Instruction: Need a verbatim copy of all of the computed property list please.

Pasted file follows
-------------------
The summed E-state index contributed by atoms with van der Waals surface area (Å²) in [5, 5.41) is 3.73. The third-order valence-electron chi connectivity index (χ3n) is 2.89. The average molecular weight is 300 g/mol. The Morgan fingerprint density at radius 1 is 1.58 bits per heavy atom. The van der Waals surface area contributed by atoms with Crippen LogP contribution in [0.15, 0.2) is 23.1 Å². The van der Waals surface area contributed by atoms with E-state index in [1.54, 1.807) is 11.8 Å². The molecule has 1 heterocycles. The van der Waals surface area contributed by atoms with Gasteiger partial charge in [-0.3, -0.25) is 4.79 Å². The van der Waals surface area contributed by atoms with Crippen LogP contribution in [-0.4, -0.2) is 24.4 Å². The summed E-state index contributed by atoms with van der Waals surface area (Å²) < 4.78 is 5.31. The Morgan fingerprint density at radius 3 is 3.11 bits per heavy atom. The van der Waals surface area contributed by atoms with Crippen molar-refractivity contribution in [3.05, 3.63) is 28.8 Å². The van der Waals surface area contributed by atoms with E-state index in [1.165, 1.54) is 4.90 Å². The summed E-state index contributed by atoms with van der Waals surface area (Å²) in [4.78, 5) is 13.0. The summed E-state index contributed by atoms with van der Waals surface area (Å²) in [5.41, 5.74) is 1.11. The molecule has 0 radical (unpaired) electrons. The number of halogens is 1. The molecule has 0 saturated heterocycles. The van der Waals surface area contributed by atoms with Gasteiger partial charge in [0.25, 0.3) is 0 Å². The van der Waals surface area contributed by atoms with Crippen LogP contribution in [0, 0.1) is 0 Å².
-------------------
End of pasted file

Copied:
The summed E-state index contributed by atoms with van der Waals surface area (Å²) in [5, 5.41) is 3.73. The third-order valence-electron chi connectivity index (χ3n) is 2.89. The average molecular weight is 300 g/mol. The Morgan fingerprint density at radius 1 is 1.58 bits per heavy atom. The van der Waals surface area contributed by atoms with Crippen LogP contribution in [0.15, 0.2) is 23.1 Å². The van der Waals surface area contributed by atoms with E-state index in [1.54, 1.807) is 11.8 Å². The molecule has 1 heterocycles. The van der Waals surface area contributed by atoms with Gasteiger partial charge in [-0.3, -0.25) is 4.79 Å². The van der Waals surface area contributed by atoms with Crippen LogP contribution in [-0.4, -0.2) is 24.4 Å². The summed E-state index contributed by atoms with van der Waals surface area (Å²) < 4.78 is 5.31. The Morgan fingerprint density at radius 3 is 3.11 bits per heavy atom. The van der Waals surface area contributed by atoms with Crippen molar-refractivity contribution in [3.05, 3.63) is 28.8 Å². The van der Waals surface area contributed by atoms with E-state index in [1.165, 1.54) is 4.90 Å². The summed E-state index contributed by atoms with van der Waals surface area (Å²) in [4.78, 5) is 13.0. The summed E-state index contributed by atoms with van der Waals surface area (Å²) in [5.41, 5.74) is 1.11. The molecule has 0 radical (unpaired) electrons. The number of halogens is 1. The molecule has 0 saturated heterocycles. The van der Waals surface area contributed by atoms with Gasteiger partial charge in [0.25, 0.3) is 0 Å². The van der Waals surface area contributed by atoms with Crippen LogP contribution in [0, 0.1) is 0 Å².